The baby was born in a stable, not in a palace. It was laid in a feeding trough for animals, not in a pretty bassinet. All this spells poverty, deprivation . . . These angels, having been associated with Christ in heaven before his incarnation, knew something about his glory, riches, and majesty. They had also become aware of man’s fall. And they had been informed that God had provided a way of salvation for man. Gabriel’s announcement to Joseph—“You shall call his name Jesus, for he will save his people from their sins” (Matt. 1:21)—clearly implies this.
Did they also know that this work of saving man, while at the same time fully maintaining God’s righteousness, meant that the Father would not spar his own Son: that the Son, thought he was rich, for his people’s sake would become poor, vicariously bearing the curse resting on those whom he came to save; and that the Holy Spirit would condescend to dwell in sinful hearts, applying to them the salvation merited by the Son. We can assume at least that the very birth of Christ in a condition of poverty and deprivation must have caused these angels to stand in awe of God’s indescribably marvelous love.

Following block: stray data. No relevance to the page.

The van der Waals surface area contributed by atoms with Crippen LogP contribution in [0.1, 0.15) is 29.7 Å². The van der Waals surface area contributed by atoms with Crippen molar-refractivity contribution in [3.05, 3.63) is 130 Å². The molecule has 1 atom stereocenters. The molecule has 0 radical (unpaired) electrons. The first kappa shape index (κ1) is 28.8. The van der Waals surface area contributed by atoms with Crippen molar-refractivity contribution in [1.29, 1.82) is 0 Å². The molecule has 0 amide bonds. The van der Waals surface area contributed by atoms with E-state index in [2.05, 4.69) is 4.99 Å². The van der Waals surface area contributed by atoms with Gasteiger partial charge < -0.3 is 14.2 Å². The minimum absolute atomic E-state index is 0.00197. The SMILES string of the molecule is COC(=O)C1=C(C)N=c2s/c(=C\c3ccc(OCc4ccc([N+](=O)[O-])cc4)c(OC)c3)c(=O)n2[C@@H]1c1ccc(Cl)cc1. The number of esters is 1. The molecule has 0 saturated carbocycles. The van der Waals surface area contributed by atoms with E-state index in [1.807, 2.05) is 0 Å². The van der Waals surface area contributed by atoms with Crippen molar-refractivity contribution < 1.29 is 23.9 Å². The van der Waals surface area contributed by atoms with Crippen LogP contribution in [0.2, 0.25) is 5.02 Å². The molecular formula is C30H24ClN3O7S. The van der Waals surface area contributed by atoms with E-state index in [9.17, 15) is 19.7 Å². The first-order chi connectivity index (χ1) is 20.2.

The Gospel of Luke
~ William Hendriksen